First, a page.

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The Dry January Diary: Not even half way...

15th January 2014
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Two weeks have gone by in this month that we are calling Dry January, and I so far have not succumbed to even one solitary drop of booze. What’s more, I haven’t even come close.

This despite (because of?) the abundance of Lambrini Cider that was wafted around under my nose/in my general eyeline on Friday evening. Yes, Lambrini Cider is a real thing – and when the night is approaching that unforeseen level of ridiculous that we all experience on the odd occasion, some people even go as far as to let it pass beyond their lips.

It’s a corrosive looking pink poison and it’s enough to make you teetotal for the remainder of life. As is witnessing the slow degradation of previously intelligent people into blabbering caricatures of themselves, who can no longer form coherent sentences.

The word I might choose is eye-opening.

I don’t necessarily feel more awake, but somehow lighter. Maybe it’s just an improved general fitness? Although I don’t feel that way much today, because replacing wine with near enough two hours of yoga in the evening is achy.

Also, I’ve been thinking about decisions, most specifically those that we make when we’re full of alcohol and silly, and those that we make when we’re sober. How many of us have blamed a bad decision on the premise that we were drunk, and that that thing would never have happened if it wasn’t for the second bottle of wine/seventh pint/emergence of Jaegerbombs?

Yeah, hands up.

When you don’t have any lingering alcohol in your system to use as a scapegoat for the bad choices that you make, life suddenly becomes more about consequences than excuses.

I’m not saying we’re all drunk and out of control for the other 11 months of the year – I’d like to think that, when you’re approaching your 20s or already in them or, shock, even older, you’ve got past the age where alcohol skews your mind so much that it changes your behaviour significantly.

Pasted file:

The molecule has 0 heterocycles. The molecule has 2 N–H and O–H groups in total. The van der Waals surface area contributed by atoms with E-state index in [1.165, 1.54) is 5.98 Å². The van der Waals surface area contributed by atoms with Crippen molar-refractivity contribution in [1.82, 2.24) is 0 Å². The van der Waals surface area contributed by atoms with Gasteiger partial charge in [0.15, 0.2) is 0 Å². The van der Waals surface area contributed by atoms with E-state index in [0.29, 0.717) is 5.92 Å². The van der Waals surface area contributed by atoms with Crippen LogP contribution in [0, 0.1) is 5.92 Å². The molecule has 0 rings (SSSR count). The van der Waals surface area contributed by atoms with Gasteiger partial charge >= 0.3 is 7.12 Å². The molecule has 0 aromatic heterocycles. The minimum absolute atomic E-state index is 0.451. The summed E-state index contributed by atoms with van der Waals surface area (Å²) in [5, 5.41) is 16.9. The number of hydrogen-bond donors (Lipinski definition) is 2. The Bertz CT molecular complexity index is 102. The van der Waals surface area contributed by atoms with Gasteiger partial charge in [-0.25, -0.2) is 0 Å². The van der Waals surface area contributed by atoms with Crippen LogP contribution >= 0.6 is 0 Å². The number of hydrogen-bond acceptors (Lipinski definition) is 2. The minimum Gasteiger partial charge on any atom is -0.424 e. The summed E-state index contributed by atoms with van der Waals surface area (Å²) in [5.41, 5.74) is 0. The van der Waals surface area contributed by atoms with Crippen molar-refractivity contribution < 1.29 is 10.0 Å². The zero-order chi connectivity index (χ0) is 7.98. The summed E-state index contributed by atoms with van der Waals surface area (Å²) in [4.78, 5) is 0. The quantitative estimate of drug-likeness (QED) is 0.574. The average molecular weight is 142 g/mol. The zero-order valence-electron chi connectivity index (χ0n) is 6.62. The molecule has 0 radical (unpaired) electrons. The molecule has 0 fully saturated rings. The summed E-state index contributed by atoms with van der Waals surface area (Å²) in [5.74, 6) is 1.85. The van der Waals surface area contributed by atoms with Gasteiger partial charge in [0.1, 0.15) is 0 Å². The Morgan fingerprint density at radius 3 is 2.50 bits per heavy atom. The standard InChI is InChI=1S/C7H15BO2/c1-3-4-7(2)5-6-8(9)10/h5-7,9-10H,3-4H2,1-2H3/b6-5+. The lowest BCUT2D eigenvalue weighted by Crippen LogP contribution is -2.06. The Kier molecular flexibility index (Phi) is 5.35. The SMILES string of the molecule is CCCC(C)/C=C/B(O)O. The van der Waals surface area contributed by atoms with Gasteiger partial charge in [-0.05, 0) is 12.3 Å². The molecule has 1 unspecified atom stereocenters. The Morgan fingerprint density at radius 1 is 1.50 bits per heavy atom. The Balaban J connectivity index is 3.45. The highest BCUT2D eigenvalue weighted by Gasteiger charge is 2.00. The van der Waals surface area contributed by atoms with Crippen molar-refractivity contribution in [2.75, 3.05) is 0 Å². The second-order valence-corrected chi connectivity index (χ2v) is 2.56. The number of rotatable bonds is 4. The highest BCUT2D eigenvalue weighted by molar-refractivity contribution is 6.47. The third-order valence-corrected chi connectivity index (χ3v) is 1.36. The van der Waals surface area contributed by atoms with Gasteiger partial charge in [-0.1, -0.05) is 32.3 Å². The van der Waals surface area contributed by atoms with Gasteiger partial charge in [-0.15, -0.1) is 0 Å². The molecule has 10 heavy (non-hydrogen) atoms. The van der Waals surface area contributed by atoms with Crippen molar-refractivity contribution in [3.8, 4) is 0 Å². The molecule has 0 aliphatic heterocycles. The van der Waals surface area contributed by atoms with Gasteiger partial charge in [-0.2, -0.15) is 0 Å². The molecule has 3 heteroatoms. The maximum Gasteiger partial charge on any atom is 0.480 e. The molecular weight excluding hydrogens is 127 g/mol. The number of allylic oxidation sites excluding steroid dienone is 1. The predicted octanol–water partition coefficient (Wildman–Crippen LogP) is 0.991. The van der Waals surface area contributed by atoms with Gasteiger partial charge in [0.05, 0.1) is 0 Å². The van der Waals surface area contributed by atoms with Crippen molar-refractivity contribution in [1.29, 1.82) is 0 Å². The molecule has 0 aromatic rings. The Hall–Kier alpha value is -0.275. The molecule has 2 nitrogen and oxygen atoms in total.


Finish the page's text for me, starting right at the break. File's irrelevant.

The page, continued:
But whether or not we’d end up in the same situations with or without booze isn’t the question.

The issue is that we use alcohol as an excuse to mask our behaviour, when really it’s unlikely to be anything to do with that. It might in fact be that alcohol doesn’t actually get us into inadvisable situations, but in fact is used to unfairly absolve us from them the morning after, when our heads are pounding and we just can’t fully remember. Food for thought.

Two weeks in, I’m also coming to realise that certain people will always pressurise you to drink, for their own purposes. But those who are worth listening to will respect you for taking a stand, even if it means you’re going to be drinking Ginger Beer whilst they feel increasingly guilty about the fact that they’ve just drained the last of the Rioja. Ultimately, if people are pressurising you to drink whilst you’re trying to do something positive for yourself they’re the ones with the issue. And, later, the hangover.

On a lighter note, here are some things that I didn’t think about being banned in Dry January, which it would still be nice to have in my life:

Leftover Christmas liquor chocolates

Leftover Christmas champagne and/or brandy cream

Amaretto coffee

Expect to find me gorging on all of the above shortly after midnight on February 1st ...which is somehow still 16 days away.

Read Week one of The Dry January Diary here.





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